Municipal Fair Housing Act Suit vs. Banks Is Again Green-Lighted

Capping off a busy week, the Eleventh Circuit took a second crack at whether a municipality can bring an action under the Fair Housing Act against banks to recover damages allegedly attributable to racially discriminatory lending practices.

In the prior round, the court held that the City of Miami had alleged standing and causation sufficiently to survive a motion to dismiss. But the Supreme Court granted review and scaled back that decision, holding that although standing was adequately alleged, causation was not, because more than foreseeability was required to demonstrate proximate cause. Instead, proximate cause under the FHA also requires “some direct relation between the injury asserted and the injurious conduct alleged.” Bank of America Corp. v. City of Miami, 137 S. Ct. 1296, 1306 (2017). But the Supreme Court declined “to draw the precise boundaries of proximate cause under the FHA and to determine on which side of the line the City’s financial injuries fall.”

On remand, two years later, the Eleventh Circuit tried its hand last week at drawing the boundaries, in a 76-page opinion for the court by Judge Stanley Marcus. City of Miami v. Wells Fargo & Co., 2019 WL 1966943 (11th Cir. May 3, 2019).

The court’s opinion draws a distinction between two categories of the City’s alleged financial injuries: harm to its tax base and the cost of additional municipal services.

The complaints generally alleged that the banks (Bank of America and Wells Fargo) intentionally discriminated against minority borrowers by targeting them for burdensome loans. This was alleged to have a disparate impact on minority borrowers, leading to a disproportionate number of allegedly exploitative loans in minority neighborhoods and to a disproportionate number of foreclosures on minority-owned properties.

The court opened its analysis with a discussion of proximate cause, positing that proximate cause requires a direct, logical, and identifiable connection between the injury sustained and its alleged cause. “If there is no discontinuity to call into question whether the alleged misconduct led to the injury, proximate cause will have been adequately pled.” The court concluded that the City’s pleadings met this standard, because the City alleged a substantial injury to its tax base that was not just reasonably foreseeable, but also “necessarily and directly connected to the Banks’ conduct in redlining and reverse-redlining throughout much of the City.” In reaching this conclusion, the court stated that it was applying the four guiding principles the Supreme Court outlined: (a) what falls within the first step of the causal chain, cognizant that “[t]he general tendency in these cases . . . is not to go beyond [that] first step”; (b) the nature of the statutory cause of action; (c) an assessment of what is administratively possible and convenient; and (d) the FHA’s common-law antecedents to the extent possible.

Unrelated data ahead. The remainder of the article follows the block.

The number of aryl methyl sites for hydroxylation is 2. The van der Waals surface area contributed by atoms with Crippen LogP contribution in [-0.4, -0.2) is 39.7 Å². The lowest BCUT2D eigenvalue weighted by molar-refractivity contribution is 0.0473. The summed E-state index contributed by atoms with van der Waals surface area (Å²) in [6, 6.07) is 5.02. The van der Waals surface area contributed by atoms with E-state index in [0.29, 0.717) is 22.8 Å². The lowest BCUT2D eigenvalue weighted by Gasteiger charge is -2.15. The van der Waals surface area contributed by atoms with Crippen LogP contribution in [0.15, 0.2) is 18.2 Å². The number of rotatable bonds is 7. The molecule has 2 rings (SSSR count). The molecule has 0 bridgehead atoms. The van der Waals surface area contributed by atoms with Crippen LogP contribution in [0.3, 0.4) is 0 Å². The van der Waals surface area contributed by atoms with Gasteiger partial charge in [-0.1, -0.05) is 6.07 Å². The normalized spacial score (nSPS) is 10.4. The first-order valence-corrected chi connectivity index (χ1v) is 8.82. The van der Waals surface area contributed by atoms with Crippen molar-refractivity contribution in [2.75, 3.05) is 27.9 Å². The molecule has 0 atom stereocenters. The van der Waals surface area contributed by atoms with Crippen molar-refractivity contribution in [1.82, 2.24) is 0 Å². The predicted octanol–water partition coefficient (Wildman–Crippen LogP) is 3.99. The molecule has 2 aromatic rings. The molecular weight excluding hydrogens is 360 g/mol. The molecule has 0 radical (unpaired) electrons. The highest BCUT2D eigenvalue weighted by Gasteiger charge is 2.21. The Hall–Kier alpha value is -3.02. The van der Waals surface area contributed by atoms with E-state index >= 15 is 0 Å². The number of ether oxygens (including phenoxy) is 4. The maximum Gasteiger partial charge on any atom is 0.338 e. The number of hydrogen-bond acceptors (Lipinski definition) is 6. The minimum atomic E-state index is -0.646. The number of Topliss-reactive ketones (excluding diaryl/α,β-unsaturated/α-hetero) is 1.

The court determined that these four principles permitted a claim of proximate cause to be asserted with respect to the loss of tax revenue. In particular, the court found that the City’s proposed “Hedonic regression methodology” could be used to precisely calculate the damage to its tax base caused by the alleged discriminatory lending practices and resulting foreclosures in minority neighborhoods. The court also noted that the City’s tax-related damages could not be shared with any other possible plaintiff.

However, the court concluded that the City’s pleadings fell short of sufficiently alleging some direct relation between the banks’ conduct and a claimed increase in expenditures on municipal services. “When it comes to this injury, the City’s complaints fail to explain how we can ascertain with any level of detail or precision which expenditures will be attributable to the Banks.”

The court emphasized throughout that it was evaluating the plausibility of pleadings, not the probability of success on the merits.

Posted by Tom Byrne.

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